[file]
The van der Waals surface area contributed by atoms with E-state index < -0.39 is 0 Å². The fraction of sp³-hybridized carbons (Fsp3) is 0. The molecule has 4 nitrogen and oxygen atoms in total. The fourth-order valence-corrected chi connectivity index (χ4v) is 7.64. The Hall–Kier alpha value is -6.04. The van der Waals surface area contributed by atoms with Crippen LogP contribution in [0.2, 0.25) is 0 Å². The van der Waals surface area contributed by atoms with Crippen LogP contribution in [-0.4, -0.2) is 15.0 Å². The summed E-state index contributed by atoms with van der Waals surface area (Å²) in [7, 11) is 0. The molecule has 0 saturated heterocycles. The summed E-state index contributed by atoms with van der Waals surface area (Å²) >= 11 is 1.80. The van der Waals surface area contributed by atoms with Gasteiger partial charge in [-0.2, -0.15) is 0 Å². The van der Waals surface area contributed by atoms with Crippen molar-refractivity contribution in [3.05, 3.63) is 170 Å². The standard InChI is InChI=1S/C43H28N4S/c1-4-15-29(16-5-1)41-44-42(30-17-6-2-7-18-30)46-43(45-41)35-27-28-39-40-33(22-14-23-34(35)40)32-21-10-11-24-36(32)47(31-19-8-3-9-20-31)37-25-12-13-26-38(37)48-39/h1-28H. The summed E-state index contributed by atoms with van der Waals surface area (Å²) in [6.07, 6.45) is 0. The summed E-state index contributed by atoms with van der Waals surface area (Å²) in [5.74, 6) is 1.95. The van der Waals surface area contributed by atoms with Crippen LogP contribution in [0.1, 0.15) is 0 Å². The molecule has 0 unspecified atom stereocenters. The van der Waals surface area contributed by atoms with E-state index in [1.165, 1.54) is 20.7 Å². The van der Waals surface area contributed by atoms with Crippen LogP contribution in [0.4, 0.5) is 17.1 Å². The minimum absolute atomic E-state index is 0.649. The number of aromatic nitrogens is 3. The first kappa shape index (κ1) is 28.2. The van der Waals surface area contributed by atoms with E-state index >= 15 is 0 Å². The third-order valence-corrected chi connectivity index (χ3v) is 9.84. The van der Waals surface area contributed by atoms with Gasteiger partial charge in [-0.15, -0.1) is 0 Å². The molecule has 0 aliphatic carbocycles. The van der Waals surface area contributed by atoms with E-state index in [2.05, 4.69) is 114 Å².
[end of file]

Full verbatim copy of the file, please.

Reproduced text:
The van der Waals surface area contributed by atoms with E-state index < -0.39 is 0 Å². The fraction of sp³-hybridized carbons (Fsp3) is 0. The molecule has 4 nitrogen and oxygen atoms in total. The fourth-order valence-corrected chi connectivity index (χ4v) is 7.64. The Hall–Kier alpha value is -6.04. The van der Waals surface area contributed by atoms with Crippen LogP contribution in [0.2, 0.25) is 0 Å². The van der Waals surface area contributed by atoms with Crippen LogP contribution in [-0.4, -0.2) is 15.0 Å². The summed E-state index contributed by atoms with van der Waals surface area (Å²) in [7, 11) is 0. The molecule has 0 saturated heterocycles. The summed E-state index contributed by atoms with van der Waals surface area (Å²) >= 11 is 1.80. The van der Waals surface area contributed by atoms with Gasteiger partial charge in [-0.2, -0.15) is 0 Å². The van der Waals surface area contributed by atoms with Crippen molar-refractivity contribution in [3.05, 3.63) is 170 Å². The standard InChI is InChI=1S/C43H28N4S/c1-4-15-29(16-5-1)41-44-42(30-17-6-2-7-18-30)46-43(45-41)35-27-28-39-40-33(22-14-23-34(35)40)32-21-10-11-24-36(32)47(31-19-8-3-9-20-31)37-25-12-13-26-38(37)48-39/h1-28H. The summed E-state index contributed by atoms with van der Waals surface area (Å²) in [6.07, 6.45) is 0. The summed E-state index contributed by atoms with van der Waals surface area (Å²) in [5.74, 6) is 1.95. The van der Waals surface area contributed by atoms with Crippen LogP contribution in [0.1, 0.15) is 0 Å². The molecule has 0 unspecified atom stereocenters. The van der Waals surface area contributed by atoms with E-state index in [1.165, 1.54) is 20.7 Å². The van der Waals surface area contributed by atoms with Crippen LogP contribution in [0.4, 0.5) is 17.1 Å². The minimum absolute atomic E-state index is 0.649. The number of aromatic nitrogens is 3. The first kappa shape index (κ1) is 28.2. The van der Waals surface area contributed by atoms with E-state index >= 15 is 0 Å². The third-order valence-corrected chi connectivity index (χ3v) is 9.84. The van der Waals surface area contributed by atoms with Gasteiger partial charge in [-0.15, -0.1) is 0 Å². The molecule has 0 aliphatic carbocycles. The van der Waals surface area contributed by atoms with E-state index in [2.05, 4.69) is 114 Å².